This important case pertained to the use of Ryanair’s website by online travel companies, who took data relating to pricing and flight times from various airlines and aggregated them together so as to reduce the legwork which had to be done by consumers to source the best flight.
The legal question at play here was purely a preliminary jurisdictional issue – ie, whether the Irish courts were the proper location for hearing the larger dispute between the two parties which pertained to copyright.
The information necessary to run Billifluege’s aggregator site was acquired by ‘screen scraping’. Moreover, the customer would also pay a higher price than if they had booked directly with the airline themselves. This is the essence of their business model, even though they claimed that they were not the ultimate sellers of the tickets and were simply acting as facilitators.
Ryanair claimed, amongst a number of other headings, a breach of their intellectual property rights. Terms and conditions published on their website claims that anyone who uses the site must abide by certain terms, clause number seven of which provided as follows:
‘Applicable law and jurisdiction. It is a condition precedent to the use of the Ryanair website, including access to information relating to flight details, costs etc., that any such party submits to the sole and exclusive jurisdiction of the Courts of the Republic of Ireland and to the application of the law in that jurisdiction, including any party accessing such information or facilities on their own behalf or on behalf of others.
In the absolute and sole discretion of Ryanair, a legal action may be brought by Ryanair against any party in breach of these terms and conditions, at its election, in Ireland or the place of breach or the domicile of that party, and, if more than one party, in the domicile of any one of those parties, and all other parties shall submit to that jurisdiction.’
The operative law here, being the Brussels I Regulation (44/2001/EC), applies in civil and commercial matters, provides for a general rule that persons domiciled in a Member State shall be sued in the courts of that Member State, irrespective of their nationality. The prorogation of jurisdiction was possible under Article 23 which Ryanair sought to rely on:
- If the parties, one or more of whom is domiciled in a MS, have agreed that a court or the courts of a MS are to have jurisdiction to settle any disputes which have arisen or which may arise in connection with a particular legal relationship, that court or those courts shall have jurisdiction. Such jurisdiction shall be exclusive unless the parties have agreed otherwise. Such an agreement conferring jurisdiction shall be either: (a) in writing or evidenced in writing; or (b) in a form which accords with practices which the parties have established between themselves; or (c) in international trade or commerce, in a form which accords with a usage which the parties are or ought to have been aware and which in such trade or commerce is widely known to, and regularly observed by, parties to contracts of the type involved in the particular trade or commerce concerned.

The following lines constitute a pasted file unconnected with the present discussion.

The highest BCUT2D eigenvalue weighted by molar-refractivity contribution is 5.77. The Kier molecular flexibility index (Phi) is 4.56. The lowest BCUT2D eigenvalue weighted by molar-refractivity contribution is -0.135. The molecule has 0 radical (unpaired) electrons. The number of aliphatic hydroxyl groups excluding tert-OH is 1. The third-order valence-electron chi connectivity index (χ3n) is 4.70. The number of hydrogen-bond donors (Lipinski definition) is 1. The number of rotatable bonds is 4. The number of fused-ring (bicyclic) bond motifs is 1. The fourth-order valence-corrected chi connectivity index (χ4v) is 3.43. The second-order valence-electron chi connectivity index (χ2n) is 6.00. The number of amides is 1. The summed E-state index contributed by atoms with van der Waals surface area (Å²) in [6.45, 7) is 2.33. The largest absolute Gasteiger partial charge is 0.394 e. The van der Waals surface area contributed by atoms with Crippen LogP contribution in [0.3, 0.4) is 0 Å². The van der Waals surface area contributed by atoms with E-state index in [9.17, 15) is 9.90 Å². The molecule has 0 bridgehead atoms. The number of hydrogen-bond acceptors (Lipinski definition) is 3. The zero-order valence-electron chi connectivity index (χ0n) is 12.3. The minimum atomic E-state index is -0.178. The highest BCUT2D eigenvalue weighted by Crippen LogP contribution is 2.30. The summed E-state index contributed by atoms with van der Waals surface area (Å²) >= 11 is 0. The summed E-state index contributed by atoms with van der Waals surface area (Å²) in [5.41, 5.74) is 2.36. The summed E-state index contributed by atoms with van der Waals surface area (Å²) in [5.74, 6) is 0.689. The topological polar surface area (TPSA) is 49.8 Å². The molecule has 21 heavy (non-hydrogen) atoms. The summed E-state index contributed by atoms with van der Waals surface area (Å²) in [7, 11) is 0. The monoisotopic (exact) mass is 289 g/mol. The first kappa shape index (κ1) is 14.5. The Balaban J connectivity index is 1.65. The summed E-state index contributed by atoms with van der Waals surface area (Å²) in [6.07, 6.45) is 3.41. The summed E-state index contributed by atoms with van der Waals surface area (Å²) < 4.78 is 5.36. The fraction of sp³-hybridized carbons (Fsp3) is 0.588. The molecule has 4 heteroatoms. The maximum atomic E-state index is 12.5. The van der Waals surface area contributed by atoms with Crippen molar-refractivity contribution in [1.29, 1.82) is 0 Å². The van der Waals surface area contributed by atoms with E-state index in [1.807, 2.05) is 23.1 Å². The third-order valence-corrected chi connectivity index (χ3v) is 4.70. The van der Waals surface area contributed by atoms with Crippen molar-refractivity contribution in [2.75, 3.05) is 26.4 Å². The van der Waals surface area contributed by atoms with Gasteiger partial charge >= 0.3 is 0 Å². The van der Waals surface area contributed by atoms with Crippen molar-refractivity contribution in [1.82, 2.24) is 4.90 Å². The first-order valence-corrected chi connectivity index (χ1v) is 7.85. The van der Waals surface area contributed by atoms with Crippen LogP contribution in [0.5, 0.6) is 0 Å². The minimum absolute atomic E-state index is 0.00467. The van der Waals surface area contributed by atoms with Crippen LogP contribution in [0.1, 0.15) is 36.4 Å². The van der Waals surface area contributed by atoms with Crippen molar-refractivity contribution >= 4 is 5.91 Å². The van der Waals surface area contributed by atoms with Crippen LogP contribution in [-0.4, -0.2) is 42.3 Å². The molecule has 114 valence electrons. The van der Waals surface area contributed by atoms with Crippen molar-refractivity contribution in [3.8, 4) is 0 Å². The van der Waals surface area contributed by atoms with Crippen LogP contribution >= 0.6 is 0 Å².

It is worth noting that although it was not operative at the time this judgment was handed down, the Brussels I Regulation was recast in 2012 (1215/2012).
The Supreme Court upheld the finding of Hanna J at the High Court that the jurisdiction clause was binding on entrants to the site, particularly those like Billifluege who were gathering information from which would then be then put to use for commercial purposes. Accordingly, Ireland was the correct jurisdiction for litigating this dispute.
As Charleton J noted at para 44:
‘Article 2 of the Brussels I Regulation specifies that persons domiciled in a Member State should be sued in the courts of that state. Exceptions to this rule in Article 23 include an agreement on a different choice of jurisdiction between the parties. This can be arrived at through assent or through a custom within a relevant commercial area. In summary, Ryanair sought to demonstrate that such a choice had been made by virtue of clause 7 of its terms and conditions of use of its website, which specified that Ryanair could elect to take proceedings against any breach of those terms and conditions in Ireland, or elsewhere at its discretion. Ryanair argued that the appellant travel companies had agreed to those terms through the use of their website. The appellant travel companies argued that their customers were bound by those terms, and not the companies themselves.’
It is important to note that this is not a finding that a binding contract resulted from entry to the site, just that acquiescence to an agreement had been inferred regarding which jurisdiction would be the correct one for the purpose of resolving any potential disputes. It was also clarified that the balance of prof in respect of a dispute over consensus as to jurisdiction under the Brussels regime would be as against the balance of probabilities.
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